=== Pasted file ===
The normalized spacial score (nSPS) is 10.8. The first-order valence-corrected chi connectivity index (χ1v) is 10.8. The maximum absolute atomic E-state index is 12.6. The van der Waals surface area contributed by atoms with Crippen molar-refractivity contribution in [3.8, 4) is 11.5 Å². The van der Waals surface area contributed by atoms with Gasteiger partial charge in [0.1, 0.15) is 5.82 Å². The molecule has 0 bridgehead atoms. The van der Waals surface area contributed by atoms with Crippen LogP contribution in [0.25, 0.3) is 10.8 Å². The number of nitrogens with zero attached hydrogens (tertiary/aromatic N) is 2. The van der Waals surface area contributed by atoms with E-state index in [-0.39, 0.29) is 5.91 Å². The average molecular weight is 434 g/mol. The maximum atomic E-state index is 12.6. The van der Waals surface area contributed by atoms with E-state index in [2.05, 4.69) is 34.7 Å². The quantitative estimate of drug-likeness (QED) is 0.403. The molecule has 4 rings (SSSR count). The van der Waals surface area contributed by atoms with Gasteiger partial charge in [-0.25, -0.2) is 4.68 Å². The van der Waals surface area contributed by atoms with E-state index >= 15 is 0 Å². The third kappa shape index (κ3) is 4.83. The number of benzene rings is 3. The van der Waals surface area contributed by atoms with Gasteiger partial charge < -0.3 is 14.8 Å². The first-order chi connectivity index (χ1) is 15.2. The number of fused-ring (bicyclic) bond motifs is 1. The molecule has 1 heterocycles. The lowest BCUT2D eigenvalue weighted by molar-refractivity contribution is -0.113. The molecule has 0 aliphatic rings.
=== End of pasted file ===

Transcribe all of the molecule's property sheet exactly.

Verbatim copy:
The normalized spacial score (nSPS) is 10.8. The first-order valence-corrected chi connectivity index (χ1v) is 10.8. The maximum absolute atomic E-state index is 12.6. The van der Waals surface area contributed by atoms with Crippen molar-refractivity contribution in [3.8, 4) is 11.5 Å². The van der Waals surface area contributed by atoms with Gasteiger partial charge in [0.1, 0.15) is 5.82 Å². The molecule has 0 bridgehead atoms. The van der Waals surface area contributed by atoms with Crippen LogP contribution in [0.25, 0.3) is 10.8 Å². The number of nitrogens with zero attached hydrogens (tertiary/aromatic N) is 2. The van der Waals surface area contributed by atoms with E-state index in [-0.39, 0.29) is 5.91 Å². The average molecular weight is 434 g/mol. The maximum atomic E-state index is 12.6. The van der Waals surface area contributed by atoms with E-state index in [2.05, 4.69) is 34.7 Å². The quantitative estimate of drug-likeness (QED) is 0.403. The molecule has 4 rings (SSSR count). The van der Waals surface area contributed by atoms with Gasteiger partial charge in [-0.25, -0.2) is 4.68 Å². The van der Waals surface area contributed by atoms with E-state index >= 15 is 0 Å². The third kappa shape index (κ3) is 4.83. The number of benzene rings is 3. The van der Waals surface area contributed by atoms with Gasteiger partial charge < -0.3 is 14.8 Å². The first-order chi connectivity index (χ1) is 15.2. The number of fused-ring (bicyclic) bond motifs is 1. The molecule has 1 heterocycles. The lowest BCUT2D eigenvalue weighted by molar-refractivity contribution is -0.113. The molecule has 0 aliphatic rings.